Posted By Roger Stritmatter on October 12, 2014
Lester Grinspoon, speaking on another topic, says that “you can’t sustain a lie forever.” As I reflect on the recent Stratford, Ontario, Moot Court infotainment extravaganza on the authorship question I wonder if this is really true. I mean, it sounds nice to idealists. Actually, lies can go on and on and on, just as long as there is no one able to point out that they are lies. To be sure, the Stratford Moot, despite the good intentions of Mr. Pratte, who carried out a difficult job with great dignity and presence in serving as pro bono counsel to the earl, and Professor Don Rubin (among others), who briefed and worked with Pratte to prepare for the event, the whole thing turned into a bit of Stratfordian tomfoolery replete with the Stratford Festival’s artistic director Antoni Cimolino playing a rather prim and huffy Mr. Shakspere easily spooked by his own shadow — the entire argument, as it were, in propria persona.
But the most disappointing part of the event has to have been the generally uninspired character of the Stratfordian judges, some of whom seemed to have closer watch on perceptions of advantage in the local community than to be engaging a seriously literate inquiry into the truth of the matter. The judges, in short, — pardon if I overgeneralize to make a point — seemed over-prepared to deliver speeches and under-prepared to learn anything they thought they didn’t already know.
They appeared like a brilliant but short-lived constellation in the history of the authorship question, then melted back into individuals, each of whom knew he or she couldn’t actually sustain the lie forever, but all of whom were alike tempted by the thought that they would go down fighting over it anyway! Not Stratford, pshaww! I live and work in Stratford, so of course its Stratford. There will be no-anti-Stratfordians in Stratford! Neine! Stop all ex parte communications at the border. We are a just “say ‘no!”” neighborhood, and very proud of it we…..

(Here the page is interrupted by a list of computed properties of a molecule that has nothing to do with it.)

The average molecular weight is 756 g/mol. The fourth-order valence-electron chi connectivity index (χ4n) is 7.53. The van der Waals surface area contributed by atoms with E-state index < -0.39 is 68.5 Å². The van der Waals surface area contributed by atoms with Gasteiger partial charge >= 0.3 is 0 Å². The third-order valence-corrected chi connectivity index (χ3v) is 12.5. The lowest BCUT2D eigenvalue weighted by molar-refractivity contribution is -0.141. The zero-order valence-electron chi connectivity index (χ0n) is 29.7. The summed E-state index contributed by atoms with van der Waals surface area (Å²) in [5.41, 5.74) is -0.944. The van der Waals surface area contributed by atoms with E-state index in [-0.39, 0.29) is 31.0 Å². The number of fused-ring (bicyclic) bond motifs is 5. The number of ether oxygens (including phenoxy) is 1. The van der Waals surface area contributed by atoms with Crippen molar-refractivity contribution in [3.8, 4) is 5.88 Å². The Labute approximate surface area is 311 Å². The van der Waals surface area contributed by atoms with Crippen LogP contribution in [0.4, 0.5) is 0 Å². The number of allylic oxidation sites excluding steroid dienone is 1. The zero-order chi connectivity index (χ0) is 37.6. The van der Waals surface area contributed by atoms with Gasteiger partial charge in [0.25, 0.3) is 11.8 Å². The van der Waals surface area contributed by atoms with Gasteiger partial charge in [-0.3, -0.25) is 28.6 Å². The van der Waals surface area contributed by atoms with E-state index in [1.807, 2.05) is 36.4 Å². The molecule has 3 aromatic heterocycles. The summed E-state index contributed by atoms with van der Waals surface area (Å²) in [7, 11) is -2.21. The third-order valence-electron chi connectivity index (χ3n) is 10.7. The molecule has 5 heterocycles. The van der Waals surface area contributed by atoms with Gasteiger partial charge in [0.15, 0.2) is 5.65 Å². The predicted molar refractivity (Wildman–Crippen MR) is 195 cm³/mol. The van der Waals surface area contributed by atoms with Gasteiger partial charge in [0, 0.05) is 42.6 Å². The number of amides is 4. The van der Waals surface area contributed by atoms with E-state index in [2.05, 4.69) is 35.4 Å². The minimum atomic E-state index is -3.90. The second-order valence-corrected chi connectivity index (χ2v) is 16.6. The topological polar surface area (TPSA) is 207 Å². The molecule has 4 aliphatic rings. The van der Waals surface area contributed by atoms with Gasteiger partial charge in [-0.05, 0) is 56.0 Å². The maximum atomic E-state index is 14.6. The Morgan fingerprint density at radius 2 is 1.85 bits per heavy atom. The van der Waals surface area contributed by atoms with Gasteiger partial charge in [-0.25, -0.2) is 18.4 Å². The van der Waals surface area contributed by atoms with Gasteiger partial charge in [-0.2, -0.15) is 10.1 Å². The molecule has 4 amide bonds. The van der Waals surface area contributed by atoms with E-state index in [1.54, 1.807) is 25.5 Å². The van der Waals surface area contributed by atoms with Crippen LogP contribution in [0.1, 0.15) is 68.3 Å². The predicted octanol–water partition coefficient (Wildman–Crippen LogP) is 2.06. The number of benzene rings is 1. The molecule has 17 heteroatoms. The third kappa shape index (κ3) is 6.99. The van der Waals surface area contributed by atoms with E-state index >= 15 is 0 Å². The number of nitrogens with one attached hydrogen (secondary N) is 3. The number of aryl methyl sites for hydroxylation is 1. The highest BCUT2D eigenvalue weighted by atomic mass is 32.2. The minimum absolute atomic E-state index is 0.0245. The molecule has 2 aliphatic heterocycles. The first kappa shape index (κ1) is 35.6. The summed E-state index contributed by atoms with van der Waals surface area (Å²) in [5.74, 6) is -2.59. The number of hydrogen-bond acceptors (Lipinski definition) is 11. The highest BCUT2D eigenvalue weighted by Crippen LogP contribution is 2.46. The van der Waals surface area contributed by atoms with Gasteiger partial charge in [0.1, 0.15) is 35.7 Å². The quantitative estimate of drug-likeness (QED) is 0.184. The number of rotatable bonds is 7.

All in all, the event was a charming display of theatrics — but as a courtroom it left something to be desired in the way of subtlety of reasoning or smack of judicial wisdom. As one California gentleman I know has pointed out, analogy is the weakest form of evidence, and this is one of the first rules of a sound legal training, which seemed to be missing on, or at least distracted from, the bench.
So, the conclusion is this: Stratford is on notice of intent to appeal. The first brief is the relatively simple proposition that the court at Stratford can no longer continue to hide behind an appeal to the doctrine of a “statute of limitations” to justify continued ignorance: truthquizlet.
Ponder well, and answer at your peril.